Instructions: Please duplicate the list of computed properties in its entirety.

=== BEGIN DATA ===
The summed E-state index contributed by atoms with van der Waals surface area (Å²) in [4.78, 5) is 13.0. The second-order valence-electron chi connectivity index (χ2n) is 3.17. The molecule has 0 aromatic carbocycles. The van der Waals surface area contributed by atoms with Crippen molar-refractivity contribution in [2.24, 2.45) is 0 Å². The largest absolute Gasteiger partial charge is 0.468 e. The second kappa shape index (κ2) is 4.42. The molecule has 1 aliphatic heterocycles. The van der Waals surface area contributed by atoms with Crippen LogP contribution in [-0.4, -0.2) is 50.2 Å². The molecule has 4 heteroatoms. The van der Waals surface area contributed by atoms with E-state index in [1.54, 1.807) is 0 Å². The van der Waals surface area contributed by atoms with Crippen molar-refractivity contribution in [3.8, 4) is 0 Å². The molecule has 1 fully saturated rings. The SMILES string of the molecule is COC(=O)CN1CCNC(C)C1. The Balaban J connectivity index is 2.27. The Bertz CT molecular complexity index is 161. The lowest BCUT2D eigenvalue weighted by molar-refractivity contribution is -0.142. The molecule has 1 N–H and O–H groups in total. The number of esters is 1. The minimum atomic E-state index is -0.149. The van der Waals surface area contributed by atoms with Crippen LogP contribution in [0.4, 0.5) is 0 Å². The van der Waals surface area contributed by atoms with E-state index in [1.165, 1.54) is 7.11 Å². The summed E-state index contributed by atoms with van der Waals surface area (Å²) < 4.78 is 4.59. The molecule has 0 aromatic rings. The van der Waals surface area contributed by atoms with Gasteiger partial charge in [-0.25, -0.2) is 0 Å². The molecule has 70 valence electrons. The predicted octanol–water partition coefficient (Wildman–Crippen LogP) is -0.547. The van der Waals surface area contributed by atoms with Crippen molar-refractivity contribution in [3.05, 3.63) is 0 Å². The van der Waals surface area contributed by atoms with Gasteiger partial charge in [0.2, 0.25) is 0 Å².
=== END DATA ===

The summed E-state index contributed by atoms with van der Waals surface area (Å²) in [4.78, 5) is 13.0. The second-order valence-electron chi connectivity index (χ2n) is 3.17. The molecule has 0 aromatic carbocycles. The van der Waals surface area contributed by atoms with Crippen molar-refractivity contribution in [2.24, 2.45) is 0 Å². The largest absolute Gasteiger partial charge is 0.468 e. The second kappa shape index (κ2) is 4.42. The molecule has 1 aliphatic heterocycles. The van der Waals surface area contributed by atoms with Crippen LogP contribution in [-0.4, -0.2) is 50.2 Å². The molecule has 4 heteroatoms. The van der Waals surface area contributed by atoms with E-state index in [1.54, 1.807) is 0 Å². The van der Waals surface area contributed by atoms with Crippen molar-refractivity contribution in [3.8, 4) is 0 Å². The molecule has 1 fully saturated rings. The SMILES string of the molecule is COC(=O)CN1CCNC(C)C1. The Balaban J connectivity index is 2.27. The Bertz CT molecular complexity index is 161. The lowest BCUT2D eigenvalue weighted by molar-refractivity contribution is -0.142. The molecule has 1 N–H and O–H groups in total. The number of esters is 1. The minimum atomic E-state index is -0.149. The van der Waals surface area contributed by atoms with Crippen LogP contribution in [0.4, 0.5) is 0 Å². The van der Waals surface area contributed by atoms with E-state index in [1.165, 1.54) is 7.11 Å². The summed E-state index contributed by atoms with van der Waals surface area (Å²) < 4.78 is 4.59. The molecule has 0 aromatic rings. The van der Waals surface area contributed by atoms with Gasteiger partial charge in [-0.25, -0.2) is 0 Å². The molecule has 70 valence electrons. The predicted octanol–water partition coefficient (Wildman–Crippen LogP) is -0.547. The van der Waals surface area contributed by atoms with Crippen molar-refractivity contribution in [3.05, 3.63) is 0 Å². The van der Waals surface area contributed by atoms with Gasteiger partial charge in [0.2, 0.25) is 0 Å².